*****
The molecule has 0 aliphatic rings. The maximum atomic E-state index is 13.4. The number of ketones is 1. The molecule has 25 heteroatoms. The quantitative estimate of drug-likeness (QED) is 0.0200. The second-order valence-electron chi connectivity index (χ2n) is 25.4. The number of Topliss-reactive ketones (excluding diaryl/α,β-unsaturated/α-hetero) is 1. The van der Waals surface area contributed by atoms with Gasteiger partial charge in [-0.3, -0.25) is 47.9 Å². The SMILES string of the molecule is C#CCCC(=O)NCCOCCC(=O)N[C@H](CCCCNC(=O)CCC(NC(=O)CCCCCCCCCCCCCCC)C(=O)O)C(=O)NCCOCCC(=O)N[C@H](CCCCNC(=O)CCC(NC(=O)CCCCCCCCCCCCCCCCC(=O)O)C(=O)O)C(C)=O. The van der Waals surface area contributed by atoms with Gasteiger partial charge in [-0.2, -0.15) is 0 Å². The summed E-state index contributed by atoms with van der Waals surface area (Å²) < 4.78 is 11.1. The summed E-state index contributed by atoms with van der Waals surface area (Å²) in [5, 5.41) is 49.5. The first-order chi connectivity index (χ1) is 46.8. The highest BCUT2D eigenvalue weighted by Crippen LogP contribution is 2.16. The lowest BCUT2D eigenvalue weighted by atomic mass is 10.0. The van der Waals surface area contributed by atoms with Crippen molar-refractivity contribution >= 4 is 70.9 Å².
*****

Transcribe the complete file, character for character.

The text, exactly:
The molecule has 0 aliphatic rings. The maximum atomic E-state index is 13.4. The number of ketones is 1. The molecule has 25 heteroatoms. The quantitative estimate of drug-likeness (QED) is 0.0200. The second-order valence-electron chi connectivity index (χ2n) is 25.4. The number of Topliss-reactive ketones (excluding diaryl/α,β-unsaturated/α-hetero) is 1. The van der Waals surface area contributed by atoms with Gasteiger partial charge in [-0.3, -0.25) is 47.9 Å². The SMILES string of the molecule is C#CCCC(=O)NCCOCCC(=O)N[C@H](CCCCNC(=O)CCC(NC(=O)CCCCCCCCCCCCCCC)C(=O)O)C(=O)NCCOCCC(=O)N[C@H](CCCCNC(=O)CCC(NC(=O)CCCCCCCCCCCCCCCCC(=O)O)C(=O)O)C(C)=O. The van der Waals surface area contributed by atoms with Gasteiger partial charge in [-0.2, -0.15) is 0 Å². The summed E-state index contributed by atoms with van der Waals surface area (Å²) < 4.78 is 11.1. The summed E-state index contributed by atoms with van der Waals surface area (Å²) in [5, 5.41) is 49.5. The first-order chi connectivity index (χ1) is 46.8. The highest BCUT2D eigenvalue weighted by Crippen LogP contribution is 2.16. The lowest BCUT2D eigenvalue weighted by atomic mass is 10.0. The van der Waals surface area contributed by atoms with Crippen molar-refractivity contribution >= 4 is 70.9 Å².